This past Saturday, thousands took to the streets of Dublin for the seventh annual March for Choice, the first since May’s referendum resulted in the repealof the eighth amendment of the Irish Constitution which outlawed abortion. The vote to repeal passed with 66.4 percent of the vote,with only a single county, the northern Donegal, voting no with a small 51.9% majority.
So what was the point of Saturday’s march, if the law that outlawed choice has finally been struck down by the people of the Republic of Ireland? The chants that rippled across the crowds provide some hints:
“Legislate;” Pregnant People cannot wait!;” “Free, Safe, Legal”
While the repeal of the eighth amendment represents a major victory for its advocates, many activists and citizens alike are concerned with the potential for loopholes and the nitty-gritty of the forthcoming language of long awaited legislation.
For example, according to the Irish government in March of 2017, any forthcoming legislation regarding abortion would include a 48-72 hour “consideration period” before an individual planning to have an abortion is able to have the procedure. Advocates for abortion rights assert that this waiting period is nothing short of cruel punishment.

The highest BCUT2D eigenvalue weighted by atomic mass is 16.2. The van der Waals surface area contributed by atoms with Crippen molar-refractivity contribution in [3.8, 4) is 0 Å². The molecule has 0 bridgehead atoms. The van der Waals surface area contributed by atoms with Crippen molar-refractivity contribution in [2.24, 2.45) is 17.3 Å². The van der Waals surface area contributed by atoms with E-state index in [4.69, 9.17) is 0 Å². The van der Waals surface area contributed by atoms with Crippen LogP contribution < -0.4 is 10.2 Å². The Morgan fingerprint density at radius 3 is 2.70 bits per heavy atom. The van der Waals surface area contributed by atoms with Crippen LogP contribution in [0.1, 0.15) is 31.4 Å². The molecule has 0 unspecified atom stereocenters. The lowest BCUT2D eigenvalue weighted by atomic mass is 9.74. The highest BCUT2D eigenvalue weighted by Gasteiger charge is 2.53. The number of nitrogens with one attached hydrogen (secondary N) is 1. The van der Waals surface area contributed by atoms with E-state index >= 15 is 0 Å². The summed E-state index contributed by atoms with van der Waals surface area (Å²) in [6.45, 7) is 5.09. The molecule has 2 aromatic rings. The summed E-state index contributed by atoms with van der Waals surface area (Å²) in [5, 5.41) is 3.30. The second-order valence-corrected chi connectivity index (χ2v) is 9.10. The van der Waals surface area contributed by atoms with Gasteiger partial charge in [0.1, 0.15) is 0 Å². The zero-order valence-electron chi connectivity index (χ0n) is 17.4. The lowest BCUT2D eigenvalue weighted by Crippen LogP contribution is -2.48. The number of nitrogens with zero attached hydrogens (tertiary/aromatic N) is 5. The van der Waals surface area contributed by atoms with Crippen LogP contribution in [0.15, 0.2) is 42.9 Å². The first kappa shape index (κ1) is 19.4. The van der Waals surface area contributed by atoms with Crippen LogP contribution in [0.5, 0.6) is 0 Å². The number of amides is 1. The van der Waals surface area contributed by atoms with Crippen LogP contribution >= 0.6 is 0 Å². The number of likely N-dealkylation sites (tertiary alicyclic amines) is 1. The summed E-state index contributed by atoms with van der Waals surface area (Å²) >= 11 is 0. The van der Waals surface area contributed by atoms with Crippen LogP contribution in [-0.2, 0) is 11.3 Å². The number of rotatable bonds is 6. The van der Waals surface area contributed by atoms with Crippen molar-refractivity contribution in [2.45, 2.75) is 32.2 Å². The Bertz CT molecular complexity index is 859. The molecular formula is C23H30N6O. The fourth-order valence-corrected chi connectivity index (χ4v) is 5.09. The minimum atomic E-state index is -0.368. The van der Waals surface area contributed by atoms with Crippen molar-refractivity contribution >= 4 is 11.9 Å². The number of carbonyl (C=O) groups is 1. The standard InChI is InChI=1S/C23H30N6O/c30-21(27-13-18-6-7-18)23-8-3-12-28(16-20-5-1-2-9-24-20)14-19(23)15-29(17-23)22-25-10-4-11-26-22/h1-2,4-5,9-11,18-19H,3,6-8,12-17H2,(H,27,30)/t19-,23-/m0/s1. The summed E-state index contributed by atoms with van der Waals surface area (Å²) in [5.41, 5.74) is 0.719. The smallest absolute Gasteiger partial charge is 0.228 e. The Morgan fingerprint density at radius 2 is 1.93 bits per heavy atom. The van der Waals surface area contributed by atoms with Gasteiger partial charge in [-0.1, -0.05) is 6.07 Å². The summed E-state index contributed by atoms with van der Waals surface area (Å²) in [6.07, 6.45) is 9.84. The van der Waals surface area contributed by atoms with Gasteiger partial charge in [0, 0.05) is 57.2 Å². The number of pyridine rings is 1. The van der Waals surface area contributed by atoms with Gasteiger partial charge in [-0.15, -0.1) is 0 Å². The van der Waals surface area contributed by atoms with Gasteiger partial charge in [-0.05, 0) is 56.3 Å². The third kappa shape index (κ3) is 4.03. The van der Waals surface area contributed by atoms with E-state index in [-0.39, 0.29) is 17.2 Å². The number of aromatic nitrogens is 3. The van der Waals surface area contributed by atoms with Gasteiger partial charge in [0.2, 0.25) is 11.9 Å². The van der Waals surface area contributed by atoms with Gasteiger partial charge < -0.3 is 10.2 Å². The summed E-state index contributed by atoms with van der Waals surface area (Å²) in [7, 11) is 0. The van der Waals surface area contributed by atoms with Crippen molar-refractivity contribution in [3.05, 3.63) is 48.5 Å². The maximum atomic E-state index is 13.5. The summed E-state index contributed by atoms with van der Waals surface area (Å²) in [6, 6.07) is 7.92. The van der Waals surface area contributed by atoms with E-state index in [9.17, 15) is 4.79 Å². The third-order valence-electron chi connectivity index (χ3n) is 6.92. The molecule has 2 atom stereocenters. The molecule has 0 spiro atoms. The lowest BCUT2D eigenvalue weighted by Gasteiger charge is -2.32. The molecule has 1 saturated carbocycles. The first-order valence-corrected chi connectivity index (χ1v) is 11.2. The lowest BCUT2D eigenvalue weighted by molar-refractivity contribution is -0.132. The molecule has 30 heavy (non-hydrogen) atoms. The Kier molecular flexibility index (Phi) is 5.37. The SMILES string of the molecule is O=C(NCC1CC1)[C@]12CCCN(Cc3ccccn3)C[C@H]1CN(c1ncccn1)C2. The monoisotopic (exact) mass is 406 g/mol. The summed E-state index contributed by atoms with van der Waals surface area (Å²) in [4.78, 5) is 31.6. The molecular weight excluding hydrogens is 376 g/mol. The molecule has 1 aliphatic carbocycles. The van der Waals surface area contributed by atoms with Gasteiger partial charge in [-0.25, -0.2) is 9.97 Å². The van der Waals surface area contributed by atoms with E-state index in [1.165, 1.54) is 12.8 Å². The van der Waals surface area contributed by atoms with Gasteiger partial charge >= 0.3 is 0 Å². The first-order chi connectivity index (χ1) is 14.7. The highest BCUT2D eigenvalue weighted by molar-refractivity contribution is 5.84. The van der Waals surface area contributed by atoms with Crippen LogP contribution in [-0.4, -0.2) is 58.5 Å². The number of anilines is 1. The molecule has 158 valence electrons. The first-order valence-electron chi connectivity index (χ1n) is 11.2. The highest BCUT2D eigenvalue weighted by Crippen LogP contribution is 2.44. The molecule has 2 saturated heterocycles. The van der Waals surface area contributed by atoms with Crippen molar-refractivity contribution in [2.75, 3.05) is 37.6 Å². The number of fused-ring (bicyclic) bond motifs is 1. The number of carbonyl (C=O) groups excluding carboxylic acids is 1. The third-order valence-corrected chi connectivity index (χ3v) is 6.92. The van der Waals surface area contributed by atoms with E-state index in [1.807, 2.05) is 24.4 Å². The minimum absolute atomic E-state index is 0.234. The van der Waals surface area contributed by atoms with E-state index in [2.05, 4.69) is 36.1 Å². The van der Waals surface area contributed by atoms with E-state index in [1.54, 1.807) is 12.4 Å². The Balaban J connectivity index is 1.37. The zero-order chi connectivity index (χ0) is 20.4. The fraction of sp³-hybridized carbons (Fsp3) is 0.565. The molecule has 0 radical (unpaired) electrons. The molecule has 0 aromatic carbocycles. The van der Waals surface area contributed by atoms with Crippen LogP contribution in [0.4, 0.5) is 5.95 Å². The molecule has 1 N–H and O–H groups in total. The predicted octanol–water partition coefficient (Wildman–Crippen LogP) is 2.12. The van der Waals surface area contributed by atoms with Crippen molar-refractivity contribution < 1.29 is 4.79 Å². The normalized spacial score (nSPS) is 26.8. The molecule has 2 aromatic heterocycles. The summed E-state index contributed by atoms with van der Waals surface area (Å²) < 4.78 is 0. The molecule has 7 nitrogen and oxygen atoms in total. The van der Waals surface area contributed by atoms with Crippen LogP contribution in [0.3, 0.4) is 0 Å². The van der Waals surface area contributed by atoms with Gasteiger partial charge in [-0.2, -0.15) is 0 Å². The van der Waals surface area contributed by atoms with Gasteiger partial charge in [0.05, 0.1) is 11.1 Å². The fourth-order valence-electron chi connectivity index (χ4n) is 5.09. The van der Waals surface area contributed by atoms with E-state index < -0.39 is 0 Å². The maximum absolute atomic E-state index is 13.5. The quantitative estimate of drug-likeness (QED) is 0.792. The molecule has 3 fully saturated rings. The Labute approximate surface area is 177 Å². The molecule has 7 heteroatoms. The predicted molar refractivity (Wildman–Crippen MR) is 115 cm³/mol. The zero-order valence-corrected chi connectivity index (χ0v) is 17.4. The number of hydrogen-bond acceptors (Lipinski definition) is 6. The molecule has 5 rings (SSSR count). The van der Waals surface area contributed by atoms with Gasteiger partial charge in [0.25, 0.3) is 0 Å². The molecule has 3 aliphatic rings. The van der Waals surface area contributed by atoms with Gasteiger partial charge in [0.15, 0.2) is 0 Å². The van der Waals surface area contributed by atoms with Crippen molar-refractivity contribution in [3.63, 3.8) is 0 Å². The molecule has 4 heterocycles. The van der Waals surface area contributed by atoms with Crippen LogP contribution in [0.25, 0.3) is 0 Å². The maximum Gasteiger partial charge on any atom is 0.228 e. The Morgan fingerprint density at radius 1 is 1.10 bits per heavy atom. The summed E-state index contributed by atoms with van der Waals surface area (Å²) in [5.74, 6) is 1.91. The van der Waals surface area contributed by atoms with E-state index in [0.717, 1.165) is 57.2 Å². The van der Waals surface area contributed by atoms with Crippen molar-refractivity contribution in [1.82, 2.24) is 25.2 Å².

Marchers also pointed out that language should read “people” or “pregnant individuals” where possible and not only “women” to avoid giving judges, physicians, etc. the ability to discriminate against transgender or gender non-conforming individuals.
“The North is Next!”
The referendum has been won for the Republic of Ireland, but abortion laws in Northern Ireland have been referred to as “barbaric” and “medieval”. Although the High Court of Belfast ruled in November of 2015 that the existing laws conflicted with human rights law, abortions in Northern Ireland are only permitted if the women’s life is in danger, or there is an agreed upon permanent risk to her physical and mental health. There are no legal exceptions for instances of rape or incest, or for foetal abnormalities. A BBC report from this June stated that a startling 900 women had traveled from Northern Ireland to England for an abortion within the last year according to the UK Department of Health.
Amnesty International Ireland has adapted current campaign slogans for reform that read #ItsTime For Women in Northern Ireland to Decide in addition to The Abortion Rights Campaign’s (who sponsored the March) hashtag #TheNorthIsNext.
So why were so many thousands of people marching on Saturday? As Michelle Devane from the Irish Examiner says in her coverage: for advocates, the abortion battle may have been won, but the war continues.